THE Universal Communication Client?

March 25, 2009

 

I imagine that I’m not alone in that I depend on several communication clients: Outlook for email, Jive & SharePoint for collaboration, Tweetdeck for Twitter, Trillian (Y!, Live, GTalk, and Office Communicator if the network isn’t letting Trillian work) for IM, iPhone for text messaging, WordPress for my blog, and Netvibes for feeds.

I’m not sure that integrating all of these communication channels requires integration at the protocol or web services level. That might be nice, if possible…but it probably isn’t.

What I do believe is that we need to keep track of all of our conversations in a better client. So, to restate the title of this post in a different way:

Why isn’t there one communication client that works with all these protocols?

Why all the fuss? Why do I care? Why should you care? Why is this painful?

If only ____ would work with ____!!!!!

If only ____ would work with ____!!!!!

Let’s take Twitter as an example. I have no archive of my previous Tweets; nothing in a usable way as I do for sent email. I can’t see threaded discussion like I can with collaboration software. I’ve seen attempts at it, but nothing that can be depended on for business. Email, on the otherhand, solved these problems long ago — and did it on the client side.

It seems to me that, after looking at the components of the various message formats, they share a common pattern. They are either single part or multi-part discussions:

Single part examples:

• Twitter
• SMS
• IM

Multi-part examples:

• Email
• Blog posts
• Feeds
• Collaboration Software

Some have attachments. Some have addresses. Some have meta data like tags. I don’t think I’m oversimplifying it in believing a single data entry form could cover them all.

As a communicator, I need solutions that allow me to live a layer above the protocols. Don’t get me wrong…I’m not a luddite…and am always trying to stay ontop of what is the latest and greatest tool for my trade. I just want software to do the heavy lifting of staying on top of protocols for me.

Who do I think is best positioned to create the universal communication client?

The Leaders

Microsoft’s Outlook already integrates RSS feeds. They also have a calendar, address book, and project management features. Now they just need IM, Twitter, mobile, and a blog editor. The drawbacks are that it’s not consistent between Mac and PC and, even with the advances with their 2007 release, still needs a more refined UX.

Tweetdeck is on it’s way with support for multiple services such as Twitter, 12seconds.tv, Scoop, and more. They have good integration for adjacent services like URL shortening and media sharing. All they need now is a feed reader, IM, blog editor, and mobile integration. My biggest concern is that it’s an AIR client, which is a resource hog and it is notorious for memory leaks.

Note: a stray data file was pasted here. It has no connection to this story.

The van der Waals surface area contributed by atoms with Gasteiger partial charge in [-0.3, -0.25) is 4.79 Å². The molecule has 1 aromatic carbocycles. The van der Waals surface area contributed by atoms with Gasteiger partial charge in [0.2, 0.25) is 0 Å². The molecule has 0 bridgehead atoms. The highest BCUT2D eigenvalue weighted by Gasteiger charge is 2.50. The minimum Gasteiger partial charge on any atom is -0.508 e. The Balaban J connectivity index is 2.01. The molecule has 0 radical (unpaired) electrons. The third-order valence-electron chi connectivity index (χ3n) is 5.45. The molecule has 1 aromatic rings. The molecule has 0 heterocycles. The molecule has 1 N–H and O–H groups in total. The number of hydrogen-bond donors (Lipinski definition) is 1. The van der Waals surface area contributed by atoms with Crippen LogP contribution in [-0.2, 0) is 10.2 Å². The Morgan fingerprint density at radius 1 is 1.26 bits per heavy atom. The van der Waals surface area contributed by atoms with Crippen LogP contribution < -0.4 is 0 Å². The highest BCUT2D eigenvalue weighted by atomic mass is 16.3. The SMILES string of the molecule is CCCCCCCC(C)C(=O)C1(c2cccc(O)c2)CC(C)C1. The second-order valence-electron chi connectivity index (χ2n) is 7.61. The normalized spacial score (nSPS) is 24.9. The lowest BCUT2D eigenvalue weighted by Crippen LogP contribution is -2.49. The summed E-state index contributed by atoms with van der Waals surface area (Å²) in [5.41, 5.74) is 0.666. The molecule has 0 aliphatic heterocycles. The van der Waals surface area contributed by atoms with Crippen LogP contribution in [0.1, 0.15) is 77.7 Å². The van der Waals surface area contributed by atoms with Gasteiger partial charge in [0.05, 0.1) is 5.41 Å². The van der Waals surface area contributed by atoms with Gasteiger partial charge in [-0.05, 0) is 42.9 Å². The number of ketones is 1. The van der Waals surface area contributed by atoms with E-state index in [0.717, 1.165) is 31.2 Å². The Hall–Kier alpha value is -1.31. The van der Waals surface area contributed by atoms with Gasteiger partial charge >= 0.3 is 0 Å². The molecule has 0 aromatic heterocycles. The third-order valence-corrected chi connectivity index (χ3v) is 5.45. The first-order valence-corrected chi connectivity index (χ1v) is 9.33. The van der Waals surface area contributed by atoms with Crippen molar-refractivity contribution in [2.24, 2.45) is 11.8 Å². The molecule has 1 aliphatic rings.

Emergent Challenges

The biggest challenge to figuring out how to integrate all of these messages is how to bring them into a unified view. This problem doesn’t emerge until one attempts to unify the inbox…have you ever tried to use ALL the services available with Exchange Server in only outlook? If I have to switch between applications or inboxes within the system, then it doesn’t really help me see my communications any more clearly.

We need visibility, which ideally means our theoretical inbox is just a view for the linked conversation that exists in a central, scannable place. We need the ability to track open conversations and prioritization of what we read and respond to. Tracking means we need conversations to be logged in our CRM system. We also need analytics to know how our communication supports or detracts from our business objectives which helps up prioritize. To effectively prioritize we need more robust filtering and linked messaging.

At the moment, I can use a number of free and paid tools to help me listen. I wish they were powering my feed reader. I also wish I had those kind of tools for Twitter, email, SMS, and IM.

In addition to the universal communicator, we need to employ tactics that cut down on bad communications, such as writing good emails, collaborating on documents using wikis, and not emailing stand-alone files. But, those tactics are the subject of other blogs posts. :)

Universal Communication Client Business Requirements:

Supports linked conversations
Tracks and prioritizes open conversations
Supports CRM integration
Works with analytics tool
Allows for easy filtering

If you could order this dream communicator, what else would you define as the business requirements?

 

I’d agree it would be nice, but I’ve also gotten used to the idea that I have to check 5 different websites to stay in touch these days. The lack of a stream/convo history/whatever you call it in Twitter is frustrating, but it walls off an area of the web that allows you to interact with strangers without worrying so much about posting a racy photo that costs you a job. Facebook, on the other hand, is intimate and just for you and your homies, if you want it to be. What I want most out of an email is to be able to use a client that allows me to work with my messages off line — I don’t want to go web-based only. And I also need a spam account for buying stuff, though this is probably the least pressing need these days, what with spam pretty well corralled. I could probably condense to Facebook, email and Twitter but I’m not crazy about rolling them all into one.